Now, Braun isn’t sure where she will be going to school for the remainder of the year.
“When I heard that it had burned, it was kind of just a rumor. I didn’t know if it was true,” Braun said.
According to Braun, the school administration is working to get students back to school either through online or off-site classes, but there are no clear solutions. Students also plan to submit various assignments through Google Classroom and possibly meet once a week.
“I heard some of my friends in AP English got an email from their teacher and the teacher asked if anybody was willing to offer their house for a meeting, a study group, for their class because there’s nowhere else to go,” Bone said.
Some students might simply enroll in other schools.
"We want to be at Newman, but we’ll see.”
“A lot of people have been saying they’d want to go to this school or that school or whatever, but personally I’d hate to see my school split up because we’re such a close community and my grade is pretty close. We’re a pretty small school, so I’m close with the majority of the kids,” Braun said. “It would be pretty hard to be separated after something like this.”
Although large portions of the school are destroyed, Braun is hoping to return to the familiarity of her school.
“I hope the school can bring in portables and get rid of all the damage, and hopefully we can get back to school. We want to be at Newman, but we’ll see,” Braun said.
According to Braun, in a school of just over 600 students, their ASB is aware of over 20 students who have lost their homes to the fire. Although Braun did not personally lose anyone to the fires, she knows of peers who have lost loved ones.
“My friend’s elementary school teacher passed away [in the fire] and that’s been hard for her because she really loved that teacher,” Braun said.
"This is honestly bringing a lot of people closer together."
In the wake of the tragedy, Bone, who is currently living in San Francisco with a mutual friend of his father, feels the community has come together.
“I think that this is honestly bringing a lot of people closer together, people that are technically friends, but don’t really talk really much are all coming together, offering shelter, clothes,” Bone said.
According to Braun, GoFundMes have already been set up for families who have lost their homes.
“People from all over, like alumni, family and friends of students and faculty have been reaching out, saying that they want to help rebuild and want to help donate,” Braun said.
On Monday, Braun, along with ASB presidents from all across the Sonoma County School District, met to begin organizing a clothing drive.
“We have exact sizes for certain people and then we’ll either deliver it to their houses or set up a location where they can come and get the clothes. The school has been pretty supportive of those people,” Braun said.
On Tuesday, she met with other the Cardinal Newman ASB members to discuss ways of supporting affected community members.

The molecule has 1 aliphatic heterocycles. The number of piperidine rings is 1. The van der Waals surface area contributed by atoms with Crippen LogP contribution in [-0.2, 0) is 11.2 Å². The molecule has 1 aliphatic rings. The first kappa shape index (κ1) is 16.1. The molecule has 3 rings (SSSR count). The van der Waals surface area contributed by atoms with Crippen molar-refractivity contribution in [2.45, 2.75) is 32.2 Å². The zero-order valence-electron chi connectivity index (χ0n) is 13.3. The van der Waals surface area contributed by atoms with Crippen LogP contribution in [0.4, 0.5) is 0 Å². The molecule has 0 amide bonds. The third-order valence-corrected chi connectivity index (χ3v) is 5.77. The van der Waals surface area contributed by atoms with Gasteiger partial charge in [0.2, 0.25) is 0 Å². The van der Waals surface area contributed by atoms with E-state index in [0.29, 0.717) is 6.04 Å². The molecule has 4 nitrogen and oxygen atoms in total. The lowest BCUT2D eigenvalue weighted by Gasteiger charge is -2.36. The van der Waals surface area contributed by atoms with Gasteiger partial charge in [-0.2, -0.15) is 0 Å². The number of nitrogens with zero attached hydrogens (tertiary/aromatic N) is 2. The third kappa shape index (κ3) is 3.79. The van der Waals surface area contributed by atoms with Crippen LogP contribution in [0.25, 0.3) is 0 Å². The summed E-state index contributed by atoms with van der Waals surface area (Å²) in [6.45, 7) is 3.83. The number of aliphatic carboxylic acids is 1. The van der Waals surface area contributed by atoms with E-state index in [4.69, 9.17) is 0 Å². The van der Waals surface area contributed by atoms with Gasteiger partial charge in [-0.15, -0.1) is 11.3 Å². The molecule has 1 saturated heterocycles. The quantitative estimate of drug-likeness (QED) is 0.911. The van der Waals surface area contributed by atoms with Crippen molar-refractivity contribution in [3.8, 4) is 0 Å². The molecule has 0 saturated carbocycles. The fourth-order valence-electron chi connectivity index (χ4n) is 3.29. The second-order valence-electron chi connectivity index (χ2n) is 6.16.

Cardinal Newman also held a Mass Thursday night as a way to reconnect and reflect after the devastation.
“I know two teachers who lost their homes. I saw them at the Mass last night. For a Catholic school that’s kind of our place to come together,” Braun said. “Most of us are united in that we believe in God and everything happens for a reason, so that’s keeping us together and giving us hope for the future.”
Although Braun’s house was not damaged in the initial blaze on Sunday, her family has been prepared for days to evacuate their home for a second time, first leaving on Monday after a downed power line caused a neighbor’s house to catch fire. Braun woke up at 2:30 a.m. that morning to see the hills near her house bright red.
“We didn’t have power, so we didn’t know what was going on, if the fire was close to us, or who was affected. My friend called me in the middle of the night and told us we had to evacuate, get up and leave,” Braun said. “It was just awful, we had to drive through our street and it was on fire.”
Even with the possibility of a second evacuation, Braun’s family chose to stay in their home.
“We would prefer to stay here where our family and friends are community are, even though the air quality is bad, just because being together is more important,” Braun said.
On that same Monday, Bone awoke to a situation similar to Braun’s.
“I was half-asleep because I found out at 2 in the morning. I woke up to my step-mom telling me that we had to evacuate right away because there’s a fire coming at us. We left in a matter of five minutes. I just got out of bed, put sweats, a shirt on, grabbed my phone and some flip flops and nothing else,” Bone said.
Compared to the loss of lives in the community, the destruction of material possessions holds less significance.
“My dad reminded me of how lucky we are to have each other and nobody is hurt and that we can replace things like a surfboard and skis and cars and houses,” Bone said.
Six miles from Cardinal Newman, the 156-acre Paradise Ridge Winery sits in the Fountain Grove Development in Santa Rosa. The property was home to a multitude of both old and modern structures, but after the Tubbs fire swept through Santa Rosa on Sunday night, a sculpture garden and acres of singed grapes are all that remains. Owned by Walter Byck, the grandfather of senior Janneke Byck, and mainly run by Byck’s aunt and uncle, the winery has been nearly destroyed by the devastating flames. None of her family members were living on the property at the time of the fire.
"My favorite place in the world."
For Byck, the property, which was bought by her grandparents in 1978, captures the very essence of family.